Medieval European history resources - This site has 152 links. Link number five says that it will "supply all of the needs for a K-12 student for primary resource materials for the Medieval period. Most are 19th century translations in the public domain." And you thought all they did back then was sit around singing Gregorian chant and illuminating manuscripts!
Millennium: A Perspectives Series - This is one of the best sites I have ever seen, especially created by CNN. The whole site deals with themes of the centuries, with flash playing on basically every page. Besides from that, this is an excellet resource for the ages of our millennium, and will surprise you as it did me.
The National Women's History Project - An up-to-date look at history. Nifty site. Check it out.
Non-Western History and Social Science Resources - Pac Rim and Comparative Religion classes should check here for everything from resources for the study of Confucianism, Buddhism and Taoism, to maps of the Pacific. The Korea Webweekly is here, along with texts of Asian documents and info on the Mongol empire and documents about Ghengis Khan.
Pearl Harbor Remembered - Battle maps, a timeline, survivors' accounts of the attacks. Visitors info about the Arizona Memorial.
Salt Made the World Go 'Round - Did you know that the words for war and peace originated from the ancient word for salt in both ancient Hebrew and Arabic? This website weaves a wonderful learning environment by using salt to interconnect physiology, geology, archaeology, paleoclimatology, religion, economics,etymology, and more. Check it out.
What Was It Like to Live in the Middle Ages ? - For the answer, check out this web site on Feudal Life. Notes on clothing, religion, housing, arts and entertainment and more.
World War I - with a decidedly British point of view.
World War II
Facing History - A program designed to help students examine the historical connecttions between the Holocaust and the moral choices they must make in their own lives.
FDR Library - Hundreds of copyright photos to download and study, and hundreds of documents from the president's files. Also, interesting links.
Gold Star Veterans - This site offers a complete directory of alphabitzed names of the people that have passed away during WW2.
History Channel resources on WWII - Timeline, map, videos and message boards.
The National WWII Memorial - It doesn't exist yet but read about the plans.
On This Day in WWII History - From the history channel. Site changes daily with the calendar.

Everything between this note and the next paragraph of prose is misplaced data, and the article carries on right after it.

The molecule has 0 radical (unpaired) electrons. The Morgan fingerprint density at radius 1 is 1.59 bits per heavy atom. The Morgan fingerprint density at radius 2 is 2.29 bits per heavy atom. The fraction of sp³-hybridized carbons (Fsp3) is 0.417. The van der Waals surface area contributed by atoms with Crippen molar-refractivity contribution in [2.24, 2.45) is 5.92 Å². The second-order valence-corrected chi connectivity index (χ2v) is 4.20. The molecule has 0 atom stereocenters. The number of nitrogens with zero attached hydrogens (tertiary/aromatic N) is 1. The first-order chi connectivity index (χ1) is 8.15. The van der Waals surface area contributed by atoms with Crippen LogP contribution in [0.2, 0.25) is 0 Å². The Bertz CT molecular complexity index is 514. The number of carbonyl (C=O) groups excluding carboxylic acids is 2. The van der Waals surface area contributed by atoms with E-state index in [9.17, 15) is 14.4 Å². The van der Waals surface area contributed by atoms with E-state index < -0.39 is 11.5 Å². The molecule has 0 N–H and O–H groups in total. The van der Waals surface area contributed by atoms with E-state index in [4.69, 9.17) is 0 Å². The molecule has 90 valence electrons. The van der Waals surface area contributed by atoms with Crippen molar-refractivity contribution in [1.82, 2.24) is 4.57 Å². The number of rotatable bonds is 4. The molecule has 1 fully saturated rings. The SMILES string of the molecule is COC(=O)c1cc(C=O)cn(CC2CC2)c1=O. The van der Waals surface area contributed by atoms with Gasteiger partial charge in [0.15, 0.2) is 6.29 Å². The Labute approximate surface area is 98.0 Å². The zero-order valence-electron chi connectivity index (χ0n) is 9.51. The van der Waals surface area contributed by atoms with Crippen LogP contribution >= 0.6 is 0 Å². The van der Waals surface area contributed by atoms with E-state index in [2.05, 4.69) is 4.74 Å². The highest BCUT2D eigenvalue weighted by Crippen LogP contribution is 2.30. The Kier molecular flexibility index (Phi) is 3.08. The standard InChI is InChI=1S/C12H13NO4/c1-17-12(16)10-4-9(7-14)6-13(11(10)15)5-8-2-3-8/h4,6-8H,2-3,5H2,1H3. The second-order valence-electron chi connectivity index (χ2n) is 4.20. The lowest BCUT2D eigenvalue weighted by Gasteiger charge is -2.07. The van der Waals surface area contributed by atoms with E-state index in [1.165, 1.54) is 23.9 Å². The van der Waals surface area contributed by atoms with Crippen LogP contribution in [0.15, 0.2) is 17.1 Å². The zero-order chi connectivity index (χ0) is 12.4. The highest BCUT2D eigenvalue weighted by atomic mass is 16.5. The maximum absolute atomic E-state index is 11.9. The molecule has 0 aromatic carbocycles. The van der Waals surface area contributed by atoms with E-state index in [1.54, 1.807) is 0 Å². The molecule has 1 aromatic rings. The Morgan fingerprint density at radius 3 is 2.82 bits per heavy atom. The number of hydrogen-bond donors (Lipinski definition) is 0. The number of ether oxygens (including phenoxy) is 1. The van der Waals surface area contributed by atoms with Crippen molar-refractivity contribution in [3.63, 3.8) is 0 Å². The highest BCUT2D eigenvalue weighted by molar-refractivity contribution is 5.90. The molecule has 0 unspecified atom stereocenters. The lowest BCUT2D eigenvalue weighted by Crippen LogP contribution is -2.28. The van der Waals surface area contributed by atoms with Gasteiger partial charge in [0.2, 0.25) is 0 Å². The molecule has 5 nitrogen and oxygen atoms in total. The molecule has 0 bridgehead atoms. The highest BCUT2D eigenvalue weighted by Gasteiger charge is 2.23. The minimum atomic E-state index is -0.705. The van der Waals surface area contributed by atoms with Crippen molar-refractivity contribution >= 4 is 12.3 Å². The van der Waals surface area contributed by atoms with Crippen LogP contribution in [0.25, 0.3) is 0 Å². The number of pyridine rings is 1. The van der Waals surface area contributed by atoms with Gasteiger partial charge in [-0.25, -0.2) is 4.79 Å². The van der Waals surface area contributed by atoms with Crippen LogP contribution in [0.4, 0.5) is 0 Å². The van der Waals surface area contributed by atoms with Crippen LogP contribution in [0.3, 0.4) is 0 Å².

Palm Springs Air Museum - is dedicated to helping people learn about the Air Power of WWII. Includes links to other similar sites, and a collection of WWII posters.
United States Holocaust Memorial Museum - Online exhibits, drawings, photos, documents.
WebChron - This is a world history chronology with hyperlinks, developed by students and faculty of the history department of North Park University in Chicago.
What happened today in history? - Look here to find out that information and other good stuff from the History Channel.
Debatable issues - This site offers links to information on a wide variety of controversial issues, including assisted suicide, animal rights, school prayer and school violence. Site assembled by the online Homework Center at Multnomah County, Oregon, Library.
Holidays on the Net - The emphasis here is on US holidays.
Asian Week - Much to do about Asian commerce.
Holiday Food - Search the Epicurious website for holiday recipes.
Kwanzaa - Background information and links.
Worldview Christmas - Christmas celebrations in more than 200 countries.
Finding God in Cyberspace - A guide to religious studies resources on the web, compiled by a librarian and Ph.D in religious studies. Many useful links and a good starting point for a search on this topic. Lists of resources by specific religion and also by general topic.
Religious Texts Available online.
For information about Buddhism and meditationlook here.
Christianity has many denominations and sects. Here are a few web sites with Christian content.
Shahash - The Jewish Internet Consortium has links to Jewish resources, Kosher restaurants and answers to Frequently Asked Questions about Judiasm.
Sikhism Fort - Panth Khalsa provides information Sikh history and current events as well as other information.
The Haqqani Foundation homepage has information on Sufism.
The Stanford University Zoroastrian Group offers information on the religion, daily prayers, history and culture, and links to related sites.
Professional Cartoonists' Index: Teacher's Guide - This site contains lesson plans that explain how to use editorial cartoons as a teaching tool in a vareity of disciplines.